Kevin O’Leary did what mainstream journalists and political pundits do best — he insulted his guest.
As Hedges explained:
“[I]f we don’t break the back of corporations we’re all finished anyway, since they’re rapidly trashing the ecosystem on which the human species depends for survival.”
“Listen, don’t take this the wrong way but you sound like a left-wing nutbar.”
Hedges replied with artful articulation, just the right amount of deflection, and unfettered focus on the facts.
The Hedges smack down of Kevin O’Leary
That’s because Hedges merely held his ground (and exposed where O’Leary went wrong) by doing five things extremely well (under such pressure and attack):
- Taking it personally (before getting over it)
- Hedges was offended by O’Leary’s remark, and it’s because he got so offended that he decided to continue speaking his mind on the interview, instead of descending into argument.
- If Hedges had tried to “brush it off,” he could have lost sight of his goal. Instead, he responded to the verbal attack by better channeling his efforts, and taking the time to highlight O’Leary’s decent into what he referred to as “character assassination.”
- It’s because O’Leary registered the attack that he could continue discussing his views. In other words, he stayed calm, because he followed his emotions. Emotional intelligence, after all, is about using your emotions (powerful tools at your disposal) to leverage intelligent decisions.
- Hedges eloquently expressed his views because of how emotionally invested he was in the topic. It looked as if he juiced the insult to get even more in touch with his passion: “[T]hose who are protesting the rise of the corporate state are in fact, on the political spectrum, the true conservatives, because they’re calling for the restoration of the rule of law. The radicals have seized power and they have trashed all regulations and legal impediments to a corporate — a reconfiguration of American society into a form of neo-feudalism.”
- When Hedges confronted O’Leary for insulting him, O’Leary (to change the topic) asked if Hedges was at least left-wing. Hedges responded no, and O’Leary interrupted him, asking if he was then centrist. Instead of biting an interruption-disguised-as-a-question, Hedges held a boundary: “Can I finish?” It meant: “I won’t expend effort attempting to answer your question if you interrupt me again.”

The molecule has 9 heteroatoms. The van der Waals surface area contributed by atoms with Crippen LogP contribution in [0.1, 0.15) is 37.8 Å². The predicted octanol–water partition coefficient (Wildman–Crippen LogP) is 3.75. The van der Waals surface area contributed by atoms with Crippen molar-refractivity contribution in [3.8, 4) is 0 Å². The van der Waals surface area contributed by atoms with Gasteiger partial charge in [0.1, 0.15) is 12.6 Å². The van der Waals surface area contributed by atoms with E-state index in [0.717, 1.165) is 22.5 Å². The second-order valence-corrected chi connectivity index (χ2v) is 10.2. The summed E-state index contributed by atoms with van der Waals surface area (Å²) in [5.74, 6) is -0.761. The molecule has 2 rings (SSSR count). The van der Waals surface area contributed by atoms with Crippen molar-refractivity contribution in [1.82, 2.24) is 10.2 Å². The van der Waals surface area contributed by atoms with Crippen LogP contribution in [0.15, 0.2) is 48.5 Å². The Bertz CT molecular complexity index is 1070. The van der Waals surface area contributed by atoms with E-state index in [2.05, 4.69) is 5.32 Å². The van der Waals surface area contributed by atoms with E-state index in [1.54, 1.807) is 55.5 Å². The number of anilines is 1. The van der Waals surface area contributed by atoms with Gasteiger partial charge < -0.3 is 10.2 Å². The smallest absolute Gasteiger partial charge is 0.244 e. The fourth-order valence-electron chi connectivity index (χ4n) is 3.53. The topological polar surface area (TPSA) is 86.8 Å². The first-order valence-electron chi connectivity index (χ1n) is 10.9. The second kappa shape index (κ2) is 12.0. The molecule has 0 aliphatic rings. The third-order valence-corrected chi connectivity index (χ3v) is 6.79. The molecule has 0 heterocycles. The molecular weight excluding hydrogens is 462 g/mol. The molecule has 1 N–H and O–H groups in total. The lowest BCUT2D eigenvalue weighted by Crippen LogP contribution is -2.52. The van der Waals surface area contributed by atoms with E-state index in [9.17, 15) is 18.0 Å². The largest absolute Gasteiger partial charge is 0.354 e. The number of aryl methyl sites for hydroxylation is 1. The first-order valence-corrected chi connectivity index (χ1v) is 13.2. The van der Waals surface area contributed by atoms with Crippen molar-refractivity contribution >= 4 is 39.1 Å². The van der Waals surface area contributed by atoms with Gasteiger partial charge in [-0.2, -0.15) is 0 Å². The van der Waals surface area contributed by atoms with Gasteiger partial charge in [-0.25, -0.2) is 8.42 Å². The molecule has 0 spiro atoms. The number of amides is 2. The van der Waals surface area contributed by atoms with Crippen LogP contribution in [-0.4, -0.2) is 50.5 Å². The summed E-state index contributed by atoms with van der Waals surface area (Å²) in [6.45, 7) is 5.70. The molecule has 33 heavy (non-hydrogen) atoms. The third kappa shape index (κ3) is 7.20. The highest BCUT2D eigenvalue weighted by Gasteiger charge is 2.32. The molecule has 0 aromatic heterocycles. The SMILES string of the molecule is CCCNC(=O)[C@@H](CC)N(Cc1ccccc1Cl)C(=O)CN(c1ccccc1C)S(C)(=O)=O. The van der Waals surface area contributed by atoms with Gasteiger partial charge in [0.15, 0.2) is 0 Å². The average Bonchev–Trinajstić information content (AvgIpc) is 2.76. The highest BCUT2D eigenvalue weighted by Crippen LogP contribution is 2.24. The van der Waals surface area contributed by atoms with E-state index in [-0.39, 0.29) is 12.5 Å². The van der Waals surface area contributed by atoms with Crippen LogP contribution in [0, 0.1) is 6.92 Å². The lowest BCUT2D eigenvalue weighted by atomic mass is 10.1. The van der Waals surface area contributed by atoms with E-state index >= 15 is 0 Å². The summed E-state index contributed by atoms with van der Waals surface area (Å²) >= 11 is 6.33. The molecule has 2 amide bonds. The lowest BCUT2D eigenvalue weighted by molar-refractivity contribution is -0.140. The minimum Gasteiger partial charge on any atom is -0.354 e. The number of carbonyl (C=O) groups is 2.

- In his final statement, Hedges said that it would be the last time he would go on the show. He set the ultimate boundary of not wasting time on such an interviewer with a clearly belligerent agenda.
Back to you
You can learn a lot from Hedges, beyond the realm of political “debate.”
Anytime someone insults or indirectly to censors you, you can follow Hedges’ example, or following these four steps.
1. Take it personally
No really, take it personally. Because you have to take it personally before you can get over it. You can’t just say to yourself, “I’m not gonna take this personally.” Your emotions don’t lie, and you can only suppress them for so long.
Taking it personally means that you care about whatever topic, stake, or relationship is at hand. And the only way to do your part to improve a situation is to, first of all, care.
2. Keep sight of your goal and stay on topic
If you lose sight of your goal, your adversary wins. Make it a winning situation for you. Find a way to use your emotions as powerful mobilizers to stay focused on your purpose.
If you express yourself, stay on topic. That’s the way, after all, to keep sight of your goal. The reason you got insulted was that you spoke on topic — perhaps a topic hard for the attacker to talk (read: not argue) about. Don’t let the insult veer you off course. Make it a reason to stay even more on course.
Or, decide that you don’t want to continue engaging with someone who may only be interested in bringing you down to their level. In that case, change the topic or leave it. Walking away from unnecessary battles is a form of self-respect.
3. Express your view with passion
If you do decide to continue expressing yourself to someone who’s descended to character assassination, do it with passion. Speak from your heart and make your views known. No one can successfully argue against opinion.
4. Hold your boundaries through self-respect
Which is what this is all about: self-respect. Even if someone doesn’t respect you enough to discuss issues rather than bash your character — that should have no bearing on how you treat yourself.
For instance, continuing to argue or defending yourself unnecessarily sends a message that you don’t value your time and opinion (enough to disengage). You can only take so much time in one lifetime. Do you respect it?
Back to the smack down
During the interview with Hedges, the title bar on the TV screen read: “Occupy Wall St. Goes Main St.”
In my view, it’s conspiracy theory going mainstream, because talking publicly about conspiracies isn’t “just for nutbars.”
Expect to see more social media highlighting exchanges such as the shut down of Kevin O’Leary.
Media’s shifting, as “news” sheds it’s own monopolization of the shaping of social norms.
What do you think?
About how Hedges responded to O’Leary, how you respond to your own O’Leary’s, insults sanctioned by “news,” Occupy Wall Street, or anything else on the topic at hand?
Feel free to share your thoughts below.